More hope: Moderna’s COVID-19 vaccine shows 94.5% efficacy

By Rahul Vaimal, Associate Editor
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Moderna Vaccine
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Based on interim data from a late-stage clinical trial, US drugmaker Moderna said its experimental vaccine was 94.5 percent successful in preventing COVID-19, becoming the country’s second company in a week to announce results far beyond expectations.

Together with Pfizer’s vaccine, also shown to be more than 90 percent efficient, and pending more safety data and regulatory review, the United States could have two vaccines authorized for emergency use in December with as many as 60 million doses of vaccine available by the year’s end.

The US government could have access to more than 1 billion doses next year, from the two vaccine developers alone which is more than what the country’s 330 million residents will need.

The vaccines, both developed using modern technologies known as messenger RNA or mRNA, are effective new tools for battling a pandemic that has infected and killed 1.3 million people worldwide. The news also comes at a time when cases of COVID-19 are soaring, hitting new peaks in the US and forcing back lockdowns in some European countries.

The interim review of Moderna was based on 95 infections among participants in the trial who received either a placebo (a substance or treatment which is designed to have no therapeutic value) or the vaccine. Out of these, only five infections occurred in those who received the vaccine, which is given 28 days apart as two shots.

Moderna’s advantage over Pfizer-BioNTech vaccine

The main benefit of Moderna’s vaccine is that unlike Pfizer’s, it does not require ultra-cold storage, making it easier to administer. Moderna expects the vaccine to be stable for 30 days at normal refrigerator temperatures of 2 to 8 degrees Celsius (36 to 48°F) and can be stored at -20 degrees Celsius for up to 6 months.

The Pfizer vaccine must be shipped and stored at a temperature of minus 70 degrees Celsius which is similar to an Antarctic winter. It can be stored for up to five days at normal refrigerator temperatures.

Effective against severe COVID-19 cases

The results from Moderna’s 30,000 participant-strong study also indicated that the vaccine prevented severe cases of COVID-19, a problem that remains with the Pfizer vaccine. Out of the 95 infected cases in Moderna’s trial, 11 were severe and all 11 occurred among volunteers who got the placebo.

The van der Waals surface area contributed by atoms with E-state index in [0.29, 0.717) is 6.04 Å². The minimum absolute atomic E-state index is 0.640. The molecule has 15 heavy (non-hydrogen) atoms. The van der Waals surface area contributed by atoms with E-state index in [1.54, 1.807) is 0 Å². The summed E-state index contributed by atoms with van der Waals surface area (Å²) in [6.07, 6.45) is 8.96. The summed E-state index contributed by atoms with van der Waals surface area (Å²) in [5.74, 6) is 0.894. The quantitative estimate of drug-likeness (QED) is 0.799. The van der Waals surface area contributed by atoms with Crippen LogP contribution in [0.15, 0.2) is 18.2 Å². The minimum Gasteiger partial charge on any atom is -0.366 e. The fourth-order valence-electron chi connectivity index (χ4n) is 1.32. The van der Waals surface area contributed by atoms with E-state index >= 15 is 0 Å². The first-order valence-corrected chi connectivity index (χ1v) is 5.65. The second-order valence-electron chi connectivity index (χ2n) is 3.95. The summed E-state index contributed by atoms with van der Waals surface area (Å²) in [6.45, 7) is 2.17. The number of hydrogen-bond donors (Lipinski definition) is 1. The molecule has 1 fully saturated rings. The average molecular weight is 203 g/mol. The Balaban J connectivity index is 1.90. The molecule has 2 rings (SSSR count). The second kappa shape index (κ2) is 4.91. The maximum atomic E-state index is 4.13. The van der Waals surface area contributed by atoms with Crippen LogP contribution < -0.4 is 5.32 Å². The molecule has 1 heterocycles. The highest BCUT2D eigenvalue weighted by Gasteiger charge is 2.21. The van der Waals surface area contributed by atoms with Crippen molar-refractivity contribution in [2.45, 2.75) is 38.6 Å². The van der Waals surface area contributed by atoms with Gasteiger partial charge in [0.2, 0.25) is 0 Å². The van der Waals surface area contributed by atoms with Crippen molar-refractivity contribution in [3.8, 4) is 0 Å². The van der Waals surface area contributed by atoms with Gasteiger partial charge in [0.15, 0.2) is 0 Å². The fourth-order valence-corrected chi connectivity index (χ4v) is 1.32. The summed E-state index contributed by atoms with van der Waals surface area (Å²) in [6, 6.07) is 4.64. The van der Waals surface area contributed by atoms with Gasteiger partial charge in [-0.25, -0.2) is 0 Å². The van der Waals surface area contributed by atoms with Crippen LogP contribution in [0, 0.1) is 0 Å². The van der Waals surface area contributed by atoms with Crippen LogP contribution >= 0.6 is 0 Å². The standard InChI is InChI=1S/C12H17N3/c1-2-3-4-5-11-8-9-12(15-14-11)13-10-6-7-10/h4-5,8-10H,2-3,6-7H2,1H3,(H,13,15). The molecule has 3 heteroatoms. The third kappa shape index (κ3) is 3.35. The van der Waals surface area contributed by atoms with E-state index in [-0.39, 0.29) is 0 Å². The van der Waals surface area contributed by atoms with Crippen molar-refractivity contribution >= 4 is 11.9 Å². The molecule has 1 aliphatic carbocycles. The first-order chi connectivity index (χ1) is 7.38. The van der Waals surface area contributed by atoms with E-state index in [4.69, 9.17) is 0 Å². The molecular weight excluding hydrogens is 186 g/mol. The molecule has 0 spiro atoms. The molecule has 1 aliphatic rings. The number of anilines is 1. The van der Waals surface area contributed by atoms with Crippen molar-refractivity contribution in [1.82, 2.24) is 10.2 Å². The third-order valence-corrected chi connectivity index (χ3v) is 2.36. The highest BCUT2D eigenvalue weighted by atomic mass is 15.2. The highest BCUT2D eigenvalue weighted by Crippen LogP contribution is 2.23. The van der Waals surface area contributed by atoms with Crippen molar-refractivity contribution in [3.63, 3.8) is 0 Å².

Moderna, part of the Operation Warp Speed program of the US government, expects to produce about 20 million doses of the vaccine for the United States this year, millions of which the company has already produced and is ready to ship if it receives authorization from the FDA (Food and Drug Administration).

The 95 infected cases of COVID-19 involved many key populations at increased risk of severe disease, including 15 cases in adults 65 years of age and older, and 20 cases in racially diverse groups.

Side effects

The majority of side effects have been mild to moderate. However, after taking the second dose, a large number of volunteers reported more intense aches and pains, including about 10 percent who had fatigue severe enough to interfere with everyday activities, while another 9 percent had severe body aches. The company said most of these complaints were usually short-lived.

The data from Moderna further validate the promising but previously untested mRNA platform, which transforms the human body into a vaccine factory by coaxing cells to generate certain virus proteins that the immune system sees as a threat and mounts a response to.

What happens next?

In the next week or so, Moderna expects to have adequate safety data needed for US authorization and the company plans to apply for authorization for emergency use in the coming weeks.

Moderna has secured almost $1 billion from the US government in research and development grants and has a $1.5 billion deal for 100 million doses.

By 2021, the company plans to have between 500 million and 1 billion doses, divided between its US and international production sites. Production will be partially dependent on demand, the company said.

The US government has said COVID-19 vaccines will be provided free to Americans, whether they have health insurance, are uninsured or are covered by government health programs such as Medicare.

Moderna has also stated that it would use its data in order to obtain approval in Europe and other regions.

Other countries such as China and Russia have already begun vaccinations. Russia licensed its “Sputnik-V” COVID-19 vaccine for domestic use in August before it released data from large-scale trials. It said on November 11 that its vaccine was 92 percent effective based on 20 infections in its large trial.